Within the last few years, Lee also completed two as yet unpublished books. One is the culmination of his interest and expertise in the areas of linguistics, literature, myth and archeology, entitled The Star Caves. The other is a non-fiction tentatively titled Shadowland. He was also a contributor of information for various articles and websites dealing with the history of the Wichita Beat Era, including in Wichita State University's, The Sunflower, and on the University of Kansas website.
He also created his own website that is a culmination of the articles, photographs and images he has written and collected of the Beat scenes in Wichita in the period from 1947 to 1955, and the period from 1955 to 1966, titled the Wichita Vortex.
Lee's family and friends have lost an intelligent, creative, passionate and caring husband, father, grandfather, brother and friend. They will profoundly miss his presence in their lives. He is survived by his wife of 52 years, Phyllis Streiff; his daughter, Alison and husband Mark Scott; his grandchildren, Taylor and Hannah Scott of Wichita; his sister, Celeste Hammond of South Pasadena, CA; and his brothers, William Streiff of Kansas City, MO, James Streiff of Leavenworth, KS and David and wife Carmen Streiff of Antioch, TN; sisters-in-law, Marian Grubb and Pauline Grubb both of Wichita. Memorials have been established with KHCC 815 N. Walnut, Suite 300, Hutchinson, KS 67501 or KMUW, 3317 E. 17th St. N., Wichita, KS 67208. Condolences may be e-mailed to the family via www.cochranmortuary.com Published in the Wichita Eagle on 3 August 2004.
When I matriculated into Southeast High School in 1959, I was put into what was called the honors group, a classroom-sized bunch of students who were to take their core classes together – English, history, social studies, science – for three years. Four teachers we had stand out in my mind over the years as just about the best I ever had at any level. Our English teacher our junior year, 1960-61, was Lee Streiff.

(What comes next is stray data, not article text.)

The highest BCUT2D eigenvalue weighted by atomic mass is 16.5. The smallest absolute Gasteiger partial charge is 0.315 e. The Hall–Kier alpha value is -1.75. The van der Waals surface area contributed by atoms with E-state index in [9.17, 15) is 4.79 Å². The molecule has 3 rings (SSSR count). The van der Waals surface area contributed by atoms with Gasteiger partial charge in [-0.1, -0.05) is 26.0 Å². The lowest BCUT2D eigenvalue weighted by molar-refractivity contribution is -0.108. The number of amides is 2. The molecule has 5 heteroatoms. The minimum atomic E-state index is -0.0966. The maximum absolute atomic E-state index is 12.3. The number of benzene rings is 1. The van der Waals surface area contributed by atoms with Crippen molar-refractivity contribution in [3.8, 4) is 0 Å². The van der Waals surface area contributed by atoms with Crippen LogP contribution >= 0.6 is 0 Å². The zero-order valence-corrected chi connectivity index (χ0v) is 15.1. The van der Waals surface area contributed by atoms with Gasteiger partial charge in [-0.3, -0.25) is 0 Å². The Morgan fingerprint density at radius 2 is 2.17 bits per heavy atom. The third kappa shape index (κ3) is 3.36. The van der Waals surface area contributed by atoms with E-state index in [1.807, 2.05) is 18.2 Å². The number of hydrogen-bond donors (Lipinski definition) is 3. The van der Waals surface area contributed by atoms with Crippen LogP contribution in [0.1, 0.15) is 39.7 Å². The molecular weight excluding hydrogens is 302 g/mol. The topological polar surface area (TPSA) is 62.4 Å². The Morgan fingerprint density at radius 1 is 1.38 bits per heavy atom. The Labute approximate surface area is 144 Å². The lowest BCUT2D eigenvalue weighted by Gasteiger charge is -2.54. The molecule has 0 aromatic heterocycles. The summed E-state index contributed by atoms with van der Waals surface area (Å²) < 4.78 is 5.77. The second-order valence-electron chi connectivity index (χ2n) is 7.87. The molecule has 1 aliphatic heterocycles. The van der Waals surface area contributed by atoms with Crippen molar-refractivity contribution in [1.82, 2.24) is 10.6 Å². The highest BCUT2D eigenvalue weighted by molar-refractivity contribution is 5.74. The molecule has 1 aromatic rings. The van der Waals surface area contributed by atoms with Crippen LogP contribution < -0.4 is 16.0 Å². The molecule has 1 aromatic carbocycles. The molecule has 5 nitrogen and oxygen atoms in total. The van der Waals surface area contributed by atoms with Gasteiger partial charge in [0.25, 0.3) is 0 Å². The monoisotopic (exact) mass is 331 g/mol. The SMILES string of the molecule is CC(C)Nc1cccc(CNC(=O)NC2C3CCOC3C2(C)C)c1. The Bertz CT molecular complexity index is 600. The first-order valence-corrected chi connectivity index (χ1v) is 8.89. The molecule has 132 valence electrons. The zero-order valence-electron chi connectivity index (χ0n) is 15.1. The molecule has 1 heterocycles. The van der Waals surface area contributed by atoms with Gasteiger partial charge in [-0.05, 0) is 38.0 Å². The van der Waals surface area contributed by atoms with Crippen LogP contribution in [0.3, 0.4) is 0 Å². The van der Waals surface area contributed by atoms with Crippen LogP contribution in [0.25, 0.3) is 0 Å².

I was never as enchanted with him as many of my peers were – a couple of the other teachers clicked more perfectly with me – but taking his class was surely a memorable experience. He was a sharp critic who wouldn’t let us get away with facile or sloppy writing or thinking. He had opinions on all kinds of subjects and was not shy with them. And, although he taught English, that year was highlighted with some wonderful music. He played recorded blues for us – Lightning Hopkins, I remember – magical stuff we’d never heard at all before. Our parents probably would have been shocked, but we didn’t tell them. And then the crowning moment came when he brought his guitar into class and played and sang for us. Great, wonderful stuff.
The honors group was amazingly cohesive. After taking all of those classes together many of us stayed in touch. A solid contingent of us has showed up at every class reunion since, and we have generally cut out from the larger group and had a little reunion of our own, usually at my parents’ house. We always invited those memorable teachers over, and Lee came to one or two of the gatherings.
Oddly enough, I never knew about Lee’s Beat connections until recently. Once I began to look at his website, it all made sense; he fit perfectly in that slice of the culture. I wish I had known about it earlier; William Burroughs lived here in Lawrence for the last sixteen years of his life, and I could have invited Lee up to have dinner or just hang out with William. But such are the lost opportunities that seem all too frequent in life.